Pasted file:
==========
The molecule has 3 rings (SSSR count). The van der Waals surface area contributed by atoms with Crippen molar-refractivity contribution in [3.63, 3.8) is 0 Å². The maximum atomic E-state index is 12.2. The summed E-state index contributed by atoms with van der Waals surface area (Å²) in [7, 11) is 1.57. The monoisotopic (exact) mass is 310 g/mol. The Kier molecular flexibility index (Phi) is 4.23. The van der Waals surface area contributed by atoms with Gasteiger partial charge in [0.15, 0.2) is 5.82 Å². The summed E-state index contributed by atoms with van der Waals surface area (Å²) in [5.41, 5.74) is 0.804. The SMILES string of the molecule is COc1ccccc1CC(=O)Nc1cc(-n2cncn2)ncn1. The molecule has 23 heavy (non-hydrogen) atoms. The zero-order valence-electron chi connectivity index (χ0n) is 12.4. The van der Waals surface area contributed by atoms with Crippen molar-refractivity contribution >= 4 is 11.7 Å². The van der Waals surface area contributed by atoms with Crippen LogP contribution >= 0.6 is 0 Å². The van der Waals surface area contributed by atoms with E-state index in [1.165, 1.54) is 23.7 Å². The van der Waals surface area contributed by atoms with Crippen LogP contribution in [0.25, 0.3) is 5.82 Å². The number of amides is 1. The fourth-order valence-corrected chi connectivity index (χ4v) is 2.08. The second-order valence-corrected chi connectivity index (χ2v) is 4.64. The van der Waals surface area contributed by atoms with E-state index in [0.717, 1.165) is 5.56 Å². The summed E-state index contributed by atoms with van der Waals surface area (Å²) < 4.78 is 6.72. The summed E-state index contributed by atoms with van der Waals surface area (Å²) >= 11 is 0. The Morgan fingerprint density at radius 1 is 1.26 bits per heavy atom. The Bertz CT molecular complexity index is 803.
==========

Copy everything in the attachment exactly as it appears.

The molecule has 3 rings (SSSR count). The van der Waals surface area contributed by atoms with Crippen molar-refractivity contribution in [3.63, 3.8) is 0 Å². The maximum atomic E-state index is 12.2. The summed E-state index contributed by atoms with van der Waals surface area (Å²) in [7, 11) is 1.57. The monoisotopic (exact) mass is 310 g/mol. The Kier molecular flexibility index (Phi) is 4.23. The van der Waals surface area contributed by atoms with Gasteiger partial charge in [0.15, 0.2) is 5.82 Å². The summed E-state index contributed by atoms with van der Waals surface area (Å²) in [5.41, 5.74) is 0.804. The SMILES string of the molecule is COc1ccccc1CC(=O)Nc1cc(-n2cncn2)ncn1. The molecule has 23 heavy (non-hydrogen) atoms. The zero-order valence-electron chi connectivity index (χ0n) is 12.4. The van der Waals surface area contributed by atoms with Crippen molar-refractivity contribution >= 4 is 11.7 Å². The van der Waals surface area contributed by atoms with Crippen LogP contribution >= 0.6 is 0 Å². The van der Waals surface area contributed by atoms with E-state index in [1.165, 1.54) is 23.7 Å². The van der Waals surface area contributed by atoms with Crippen LogP contribution in [0.25, 0.3) is 5.82 Å². The number of amides is 1. The fourth-order valence-corrected chi connectivity index (χ4v) is 2.08. The second-order valence-corrected chi connectivity index (χ2v) is 4.64. The van der Waals surface area contributed by atoms with E-state index in [0.717, 1.165) is 5.56 Å². The summed E-state index contributed by atoms with van der Waals surface area (Å²) < 4.78 is 6.72. The summed E-state index contributed by atoms with van der Waals surface area (Å²) >= 11 is 0. The Morgan fingerprint density at radius 1 is 1.26 bits per heavy atom. The Bertz CT molecular complexity index is 803.